The next generation, and we are now nearing the present, is DDR3(L): (1) the power supply voltage is reduced to +1.5V, and even +1.35V in the low-power version, (2) capacity ranges from 4 Gb (+1.5V) to 8 Gb (+1.35V), (3) the number of banks remains the same, (5) the number of ODT termination values increases from three to five, (6) you can choose between two different memory driver strengths and, most importantly, (7) the bus routing paradigm between the DRAM and the memory controller changes. We pass from the symmetrical tree-type topology for command/address/control signals and static skew control between them and the data bus, to a “fly-by” topology for command/address/control and clock (CK) lines and de-skewing the DQS strobe to clock (CK) relationship at the DRAM, through a process that the controller, aided by the memory, must implement during the so-called Write Leveling initialization phase. This is when the controller adjusts each byte’s DQS strobe displacement in submultiples of the clock period until it is aligned with the clock signal. During each step of the process, DDR3 memory samples the clock signal at the rising edge of the DQS, returning the value at the least significant bit in the octet/nibble. The process ends when the controller receives a CK transition event from 0 to 1. The corresponding delay represents the value which de-skews the trace length mismatch between ADD/CMD/CTL/CK and the corresponding octet/nibble. The new topology allows us to double the operating frequency to 1066 MHz so that row and column access times of the first data beat are 13.09 ns and 13.13 ns, respectively, while the latency to the following one is reduced to 0.469 ns. Thus the burst transfer takes 28.1 ns from the row and 15 ns from the column.

Finally we come to the last step in the DRAM evolution, DDR4: (1) the power supply voltage is reduced once again to +1.2V, (2) signaling changes to POD, (3) capacity increases to 16 Gb, (4) the number of banks is doubled to 16[iii], (5) frequency is increased to 1600 MHz, and as a result, (6) we see an increase in the ODT values (with up to seven possible values). Performance increases proportionally with the increase in clock frequency.

In view of the calculated access times, which are always around 30 ns from the row and 15 ns from the column, you might be mistaken for thinking that performance has failed to increase significantly over time. However, such a perception does not do justice to reality since the controller usually maintains several active banks (up to sixteen with DDR4) so that while we still have the aforementioned latency, the controller can schedule the accesses so the bursts are placed back-to-back achieving a throughput that is two orders of magnitude higher than FPM and EDO.  Let’s take an example: suppose the program flow requires the activation of one row  followed by another and so on, and that, as a result, the controller activates the first row in the N cycle, the next one in the N+2 cycle and so on. Well, if we were using the DDR4-3200 we would have the first data available in the N+44 cycle, the second in the N+44.5, the third in N+45 and the fourth and last of the first burst in N+45.5. The first one corresponding to the N+2 activation would appear in N+46, the second in N+46.5 and so on. As you can see, the throughput is one data beat every 0.5 x tCK with tCK being the inverse of 1600 MHz (625 ps),  which expressed in transfers per second is 3200 MT/s compared to the 22 and 33 MT/s data rates obtained with FPM and EDO, respectively.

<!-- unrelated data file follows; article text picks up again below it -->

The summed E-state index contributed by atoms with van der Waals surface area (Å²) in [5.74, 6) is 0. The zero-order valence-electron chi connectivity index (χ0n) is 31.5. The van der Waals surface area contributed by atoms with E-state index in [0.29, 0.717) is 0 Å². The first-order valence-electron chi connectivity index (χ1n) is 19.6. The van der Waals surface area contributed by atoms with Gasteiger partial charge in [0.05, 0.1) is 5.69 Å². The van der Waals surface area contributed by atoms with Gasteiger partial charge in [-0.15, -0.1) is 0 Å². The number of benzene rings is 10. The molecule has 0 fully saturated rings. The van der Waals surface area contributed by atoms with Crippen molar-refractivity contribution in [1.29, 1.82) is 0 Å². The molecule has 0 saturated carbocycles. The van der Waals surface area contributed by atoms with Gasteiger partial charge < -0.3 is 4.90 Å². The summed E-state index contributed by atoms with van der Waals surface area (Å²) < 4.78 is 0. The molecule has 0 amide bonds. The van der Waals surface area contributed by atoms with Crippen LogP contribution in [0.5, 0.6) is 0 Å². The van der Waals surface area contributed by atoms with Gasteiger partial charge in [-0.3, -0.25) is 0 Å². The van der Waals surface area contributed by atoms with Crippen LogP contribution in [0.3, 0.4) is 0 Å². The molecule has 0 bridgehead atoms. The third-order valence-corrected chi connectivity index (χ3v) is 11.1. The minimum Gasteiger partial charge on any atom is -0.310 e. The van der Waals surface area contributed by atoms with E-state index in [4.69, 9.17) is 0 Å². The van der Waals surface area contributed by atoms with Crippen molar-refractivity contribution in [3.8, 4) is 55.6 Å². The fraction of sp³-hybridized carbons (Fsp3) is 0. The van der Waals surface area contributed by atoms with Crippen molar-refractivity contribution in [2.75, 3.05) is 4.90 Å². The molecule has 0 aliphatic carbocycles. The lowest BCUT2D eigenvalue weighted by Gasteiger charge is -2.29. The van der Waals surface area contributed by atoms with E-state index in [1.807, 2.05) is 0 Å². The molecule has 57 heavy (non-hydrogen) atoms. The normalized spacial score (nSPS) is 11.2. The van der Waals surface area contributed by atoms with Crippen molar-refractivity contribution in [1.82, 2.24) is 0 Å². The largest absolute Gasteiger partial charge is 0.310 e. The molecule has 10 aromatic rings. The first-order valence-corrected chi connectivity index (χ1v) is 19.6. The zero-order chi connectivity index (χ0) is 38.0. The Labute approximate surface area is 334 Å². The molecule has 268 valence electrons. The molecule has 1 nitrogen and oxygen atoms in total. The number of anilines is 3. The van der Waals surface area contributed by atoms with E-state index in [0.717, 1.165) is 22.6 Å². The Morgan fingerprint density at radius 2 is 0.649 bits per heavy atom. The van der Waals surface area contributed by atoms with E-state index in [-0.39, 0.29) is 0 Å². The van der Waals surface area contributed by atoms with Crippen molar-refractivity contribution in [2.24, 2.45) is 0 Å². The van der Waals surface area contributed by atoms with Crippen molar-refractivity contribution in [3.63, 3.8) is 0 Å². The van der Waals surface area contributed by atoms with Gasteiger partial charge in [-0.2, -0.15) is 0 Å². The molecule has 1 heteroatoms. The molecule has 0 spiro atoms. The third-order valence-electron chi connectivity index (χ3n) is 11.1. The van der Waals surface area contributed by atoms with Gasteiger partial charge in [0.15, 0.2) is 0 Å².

Teldat devices haven’t remained outside this evolution. The N+ used FPM DRAM to operate at 33 MHz; the ATLAS200, ATLAS 250 and ATLAS 150 used SDR SDRAM to operate at 50 MHz, 66 MHz and 100 MHz, respectively, depending on the version; the ATLAS160 and ATLAS360 use DDR2 at 200 MHz (400 MT/s) and 266 MHz (533 MT/s); the ATLAS6x inaugurated the use of DDR3 at 333 MHz (666 MT/s) and the more modern iM8 and i70 routers use the latter memory type to achieve 1600 MT/s transfers.

[i] Burst lengths of 4 are considered in the text.

[ii] Only parts of a single DIE are considered.

[iii] The sixteen banks are actually organized into four groups of four banks. New temporary restrictions relating to being part of a group or bank have implications for controller design.


About the author

Manuel SanchezManuel Sanchez
Manuel Sánchez González-Pola, Telecommunications Engineer, is part of Teldat’s R&D Department. Within this department he works as a Project Manager in the Hardware team.